Having trouble installing shock absorber bushings? Try spraying the bushings with silicone lube. Lightly grease the shock eyelet. Use a vise to do the bull work. It’s almost as effective as a press.
14. VANISHING POINT
If you check the master cylinder level occasionally, don’t be too alarmed to find that the brake fluid is disappearing. As the brake pads wear, the caliper pistons automatically move closer to the rotors.
15. JAM PACKED
When packing wheel bearings, never jam the cap full of grease. If you do, it will just leak out and make a mess.
16. TURN THIS WAY
Why does a car sometimes pull one way in steering? All four wheels must have the same amount of rolling resistance and be square to each other and to the road surface. There cannot be any play in the steering or suspension linkage that locates the wheels.
17. BUSTED BLEEDERS
Brake bleeders always rust. That’s a given. If you’re fortunate enough to get all four loose, spend a few bucks and replace them with new ones. Some folks even use Teflon tape on the threads (with care – you really don’t want to contaminate the system). The idea behind this is to keep the threads from seizing until the next brake job.
18. ROCK HARD
If the brake pedal becomes hard and the front brakes drag, take a close look at the pushrod between the brake pedal and the master or the brake booster. Brake fluid will not be allowed to return to the master cylinder freely.
19. TILT ON THE AXIS
When you look at the side of the car, an imaginary line runs through the upper ball joint and extends through the lower. The tilt of the imaginary line is caster. If the imaginary line tilts toward the rear of the car (at the top) the car has positive caster. If the imaginary line tilts forward, the car has negative caster. Positive caster provides directional stability (the car will want to go in a straight line). Too much and it will prove difficult to steer. Negative caster reduces steering effort. Too much and the car will tend to wander down a straight line.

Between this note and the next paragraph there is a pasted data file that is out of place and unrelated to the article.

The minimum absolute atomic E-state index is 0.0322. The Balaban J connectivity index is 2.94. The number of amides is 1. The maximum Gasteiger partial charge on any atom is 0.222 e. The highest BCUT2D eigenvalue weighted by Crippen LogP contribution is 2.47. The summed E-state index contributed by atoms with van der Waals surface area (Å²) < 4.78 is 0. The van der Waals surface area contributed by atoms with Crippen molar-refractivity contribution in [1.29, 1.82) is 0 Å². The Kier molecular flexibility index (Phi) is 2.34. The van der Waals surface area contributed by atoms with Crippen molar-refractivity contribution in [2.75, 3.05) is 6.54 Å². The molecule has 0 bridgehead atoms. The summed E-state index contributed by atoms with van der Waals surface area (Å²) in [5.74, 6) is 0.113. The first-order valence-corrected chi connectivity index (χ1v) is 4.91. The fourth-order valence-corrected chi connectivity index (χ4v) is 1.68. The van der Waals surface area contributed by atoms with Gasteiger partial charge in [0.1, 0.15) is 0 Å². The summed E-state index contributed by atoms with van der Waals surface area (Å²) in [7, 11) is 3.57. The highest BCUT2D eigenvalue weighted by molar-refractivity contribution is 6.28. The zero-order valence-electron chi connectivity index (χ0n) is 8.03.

20. BASTER BLEEDER
If you encounter a caliper or wheel cylinder that absolutely refuses to bleed properly, you can improvise a reverse bleeder with a (large) syringe or small oven baster. Use it to pump clean brake fluid backwards into the caliper bleed screw fitting. This usually persuades air bubbles out of their hiding places.
21. REVERSE TACTICS
Yet another method of bleeding brakes consists of using a hand operated vacuum pump attached to the bleed screw. With this setup, you actually pull the fluid through the system instead of pumping it. On some cars, this is the only way to get a proper bleed.
22. CHIP RESISTANT
When working on a restoration, it’s a good idea to have the control arm bushings replaced by a competent alignment shop before painting any components. The press-off, press-on process will easily chip and scratch the control arms. Once the bushings have been installed, simply take the time to mask off the various non-painted areas and then squirt the paint.
23. DOUBLE LENGTH COILS
Coil springs found on some later model cars (for example Gen IV Camaros and Firebirds) are almost twice as long as they look. You can’t use a conventional screw-style spring compressor either. A good alternative is a spring compressor designed for use on cars equipped with MacPherson struts. By the way, when dealing with any compressed coil spring, it’s a good idea to chain it to the control arm so that it doesn’t make a quick departure in the wrong direction.
24. TUNING VARIABLES
When tuning the suspension of your car (for example, working with adjustable shocks and/or working with different rate springs), it’s a good idea to change only one variable at a time. If not, you’ll soon discover that it is difficult (and more than likely impossible) to determine what the cause and effect really is.